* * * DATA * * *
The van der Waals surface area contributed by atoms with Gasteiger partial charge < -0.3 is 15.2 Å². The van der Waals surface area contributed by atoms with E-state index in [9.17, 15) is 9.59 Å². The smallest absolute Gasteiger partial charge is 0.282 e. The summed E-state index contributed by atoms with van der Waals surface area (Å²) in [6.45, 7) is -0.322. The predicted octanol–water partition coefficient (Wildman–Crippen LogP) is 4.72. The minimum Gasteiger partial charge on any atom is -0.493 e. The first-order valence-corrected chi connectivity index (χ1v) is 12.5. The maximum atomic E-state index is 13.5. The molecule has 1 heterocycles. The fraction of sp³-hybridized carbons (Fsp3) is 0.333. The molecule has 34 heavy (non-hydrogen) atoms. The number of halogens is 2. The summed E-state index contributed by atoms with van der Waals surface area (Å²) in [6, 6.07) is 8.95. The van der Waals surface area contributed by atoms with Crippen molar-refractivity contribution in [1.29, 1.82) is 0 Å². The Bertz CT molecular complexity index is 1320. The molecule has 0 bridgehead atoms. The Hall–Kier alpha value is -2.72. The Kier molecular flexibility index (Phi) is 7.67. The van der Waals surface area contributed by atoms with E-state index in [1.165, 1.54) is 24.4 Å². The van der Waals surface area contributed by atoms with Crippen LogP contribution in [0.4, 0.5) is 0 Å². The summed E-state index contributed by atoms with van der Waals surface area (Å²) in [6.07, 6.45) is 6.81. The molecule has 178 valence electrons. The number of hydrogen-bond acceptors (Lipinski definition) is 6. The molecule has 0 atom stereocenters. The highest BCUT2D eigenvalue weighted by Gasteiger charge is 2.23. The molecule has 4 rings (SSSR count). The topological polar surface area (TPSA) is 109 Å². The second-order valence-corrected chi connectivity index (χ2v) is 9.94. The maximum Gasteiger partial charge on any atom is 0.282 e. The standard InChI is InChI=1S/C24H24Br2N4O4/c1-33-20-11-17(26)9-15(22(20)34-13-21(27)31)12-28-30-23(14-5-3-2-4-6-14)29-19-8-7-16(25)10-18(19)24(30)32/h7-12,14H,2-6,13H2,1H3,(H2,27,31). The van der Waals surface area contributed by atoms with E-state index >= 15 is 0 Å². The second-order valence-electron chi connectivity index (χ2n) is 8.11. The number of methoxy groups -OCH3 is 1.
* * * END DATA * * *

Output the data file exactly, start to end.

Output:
The van der Waals surface area contributed by atoms with Gasteiger partial charge < -0.3 is 15.2 Å². The van der Waals surface area contributed by atoms with E-state index in [9.17, 15) is 9.59 Å². The smallest absolute Gasteiger partial charge is 0.282 e. The summed E-state index contributed by atoms with van der Waals surface area (Å²) in [6.45, 7) is -0.322. The predicted octanol–water partition coefficient (Wildman–Crippen LogP) is 4.72. The minimum Gasteiger partial charge on any atom is -0.493 e. The first-order valence-corrected chi connectivity index (χ1v) is 12.5. The maximum atomic E-state index is 13.5. The molecule has 1 heterocycles. The fraction of sp³-hybridized carbons (Fsp3) is 0.333. The molecule has 34 heavy (non-hydrogen) atoms. The number of halogens is 2. The summed E-state index contributed by atoms with van der Waals surface area (Å²) in [6, 6.07) is 8.95. The van der Waals surface area contributed by atoms with Crippen molar-refractivity contribution in [1.29, 1.82) is 0 Å². The Bertz CT molecular complexity index is 1320. The molecule has 0 bridgehead atoms. The Hall–Kier alpha value is -2.72. The Kier molecular flexibility index (Phi) is 7.67. The van der Waals surface area contributed by atoms with E-state index in [1.165, 1.54) is 24.4 Å². The van der Waals surface area contributed by atoms with Crippen LogP contribution in [0.4, 0.5) is 0 Å². The summed E-state index contributed by atoms with van der Waals surface area (Å²) in [6.07, 6.45) is 6.81. The molecule has 178 valence electrons. The number of hydrogen-bond acceptors (Lipinski definition) is 6. The molecule has 0 atom stereocenters. The highest BCUT2D eigenvalue weighted by Gasteiger charge is 2.23. The molecule has 4 rings (SSSR count). The topological polar surface area (TPSA) is 109 Å². The second-order valence-corrected chi connectivity index (χ2v) is 9.94. The maximum Gasteiger partial charge on any atom is 0.282 e. The standard InChI is InChI=1S/C24H24Br2N4O4/c1-33-20-11-17(26)9-15(22(20)34-13-21(27)31)12-28-30-23(14-5-3-2-4-6-14)29-19-8-7-16(25)10-18(19)24(30)32/h7-12,14H,2-6,13H2,1H3,(H2,27,31). The van der Waals surface area contributed by atoms with E-state index >= 15 is 0 Å². The second-order valence-electron chi connectivity index (χ2n) is 8.11. The number of methoxy groups -OCH3 is 1.